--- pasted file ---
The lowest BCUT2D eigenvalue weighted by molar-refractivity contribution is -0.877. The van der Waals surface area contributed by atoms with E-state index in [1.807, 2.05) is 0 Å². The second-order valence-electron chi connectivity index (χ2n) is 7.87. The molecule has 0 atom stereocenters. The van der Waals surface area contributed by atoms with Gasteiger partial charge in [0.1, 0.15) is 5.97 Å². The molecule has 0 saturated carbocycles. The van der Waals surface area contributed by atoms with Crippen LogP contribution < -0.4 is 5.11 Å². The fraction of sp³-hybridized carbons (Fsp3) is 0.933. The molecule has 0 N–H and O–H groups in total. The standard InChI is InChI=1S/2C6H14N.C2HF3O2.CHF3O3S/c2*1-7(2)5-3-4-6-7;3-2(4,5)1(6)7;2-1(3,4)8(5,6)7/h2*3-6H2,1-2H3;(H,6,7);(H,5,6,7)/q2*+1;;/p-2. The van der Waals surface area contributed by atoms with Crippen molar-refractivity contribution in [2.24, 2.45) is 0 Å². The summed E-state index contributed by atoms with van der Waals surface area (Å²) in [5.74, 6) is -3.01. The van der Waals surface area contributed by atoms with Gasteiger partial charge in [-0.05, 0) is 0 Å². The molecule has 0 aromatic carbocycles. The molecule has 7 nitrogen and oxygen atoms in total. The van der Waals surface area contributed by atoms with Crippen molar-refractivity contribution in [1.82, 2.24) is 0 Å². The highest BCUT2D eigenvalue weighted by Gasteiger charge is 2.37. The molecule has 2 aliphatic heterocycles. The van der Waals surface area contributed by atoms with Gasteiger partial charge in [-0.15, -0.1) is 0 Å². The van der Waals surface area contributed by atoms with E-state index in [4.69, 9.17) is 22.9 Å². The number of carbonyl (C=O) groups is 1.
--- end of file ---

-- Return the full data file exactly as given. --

The lowest BCUT2D eigenvalue weighted by molar-refractivity contribution is -0.877. The van der Waals surface area contributed by atoms with E-state index in [1.807, 2.05) is 0 Å². The second-order valence-electron chi connectivity index (χ2n) is 7.87. The molecule has 0 atom stereocenters. The van der Waals surface area contributed by atoms with Gasteiger partial charge in [0.1, 0.15) is 5.97 Å². The molecule has 0 saturated carbocycles. The van der Waals surface area contributed by atoms with Crippen LogP contribution < -0.4 is 5.11 Å². The fraction of sp³-hybridized carbons (Fsp3) is 0.933. The molecule has 0 N–H and O–H groups in total. The standard InChI is InChI=1S/2C6H14N.C2HF3O2.CHF3O3S/c2*1-7(2)5-3-4-6-7;3-2(4,5)1(6)7;2-1(3,4)8(5,6)7/h2*3-6H2,1-2H3;(H,6,7);(H,5,6,7)/q2*+1;;/p-2. The van der Waals surface area contributed by atoms with Crippen molar-refractivity contribution in [2.24, 2.45) is 0 Å². The summed E-state index contributed by atoms with van der Waals surface area (Å²) in [5.74, 6) is -3.01. The van der Waals surface area contributed by atoms with Gasteiger partial charge in [-0.05, 0) is 0 Å². The molecule has 0 aromatic carbocycles. The molecule has 7 nitrogen and oxygen atoms in total. The van der Waals surface area contributed by atoms with Crippen molar-refractivity contribution in [1.82, 2.24) is 0 Å². The highest BCUT2D eigenvalue weighted by Gasteiger charge is 2.37. The molecule has 2 aliphatic heterocycles. The van der Waals surface area contributed by atoms with Gasteiger partial charge in [-0.15, -0.1) is 0 Å². The van der Waals surface area contributed by atoms with E-state index in [4.69, 9.17) is 22.9 Å². The number of carbonyl (C=O) groups is 1.